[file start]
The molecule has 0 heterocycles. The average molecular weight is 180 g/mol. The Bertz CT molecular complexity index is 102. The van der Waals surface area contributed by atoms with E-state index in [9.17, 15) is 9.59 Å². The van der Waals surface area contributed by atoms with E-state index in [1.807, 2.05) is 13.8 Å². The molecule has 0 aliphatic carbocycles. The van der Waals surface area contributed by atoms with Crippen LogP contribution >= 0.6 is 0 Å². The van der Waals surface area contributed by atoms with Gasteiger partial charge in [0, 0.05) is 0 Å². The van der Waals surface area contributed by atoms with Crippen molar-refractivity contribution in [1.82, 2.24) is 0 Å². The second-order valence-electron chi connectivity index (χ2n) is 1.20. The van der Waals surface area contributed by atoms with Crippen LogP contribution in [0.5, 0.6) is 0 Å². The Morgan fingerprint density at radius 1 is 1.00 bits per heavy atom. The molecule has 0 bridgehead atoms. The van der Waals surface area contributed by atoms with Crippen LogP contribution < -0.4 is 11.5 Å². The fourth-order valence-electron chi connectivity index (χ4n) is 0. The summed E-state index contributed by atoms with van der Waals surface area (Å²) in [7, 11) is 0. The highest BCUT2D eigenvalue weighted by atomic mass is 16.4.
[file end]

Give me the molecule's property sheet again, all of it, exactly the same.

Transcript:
The molecule has 0 heterocycles. The average molecular weight is 180 g/mol. The Bertz CT molecular complexity index is 102. The van der Waals surface area contributed by atoms with E-state index in [9.17, 15) is 9.59 Å². The van der Waals surface area contributed by atoms with E-state index in [1.807, 2.05) is 13.8 Å². The molecule has 0 aliphatic carbocycles. The van der Waals surface area contributed by atoms with Crippen LogP contribution >= 0.6 is 0 Å². The van der Waals surface area contributed by atoms with Gasteiger partial charge in [0, 0.05) is 0 Å². The van der Waals surface area contributed by atoms with Crippen molar-refractivity contribution in [1.82, 2.24) is 0 Å². The second-order valence-electron chi connectivity index (χ2n) is 1.20. The van der Waals surface area contributed by atoms with Crippen LogP contribution in [0.5, 0.6) is 0 Å². The Morgan fingerprint density at radius 1 is 1.00 bits per heavy atom. The molecule has 0 bridgehead atoms. The van der Waals surface area contributed by atoms with Crippen LogP contribution < -0.4 is 11.5 Å². The fourth-order valence-electron chi connectivity index (χ4n) is 0. The summed E-state index contributed by atoms with van der Waals surface area (Å²) in [7, 11) is 0. The highest BCUT2D eigenvalue weighted by atomic mass is 16.4.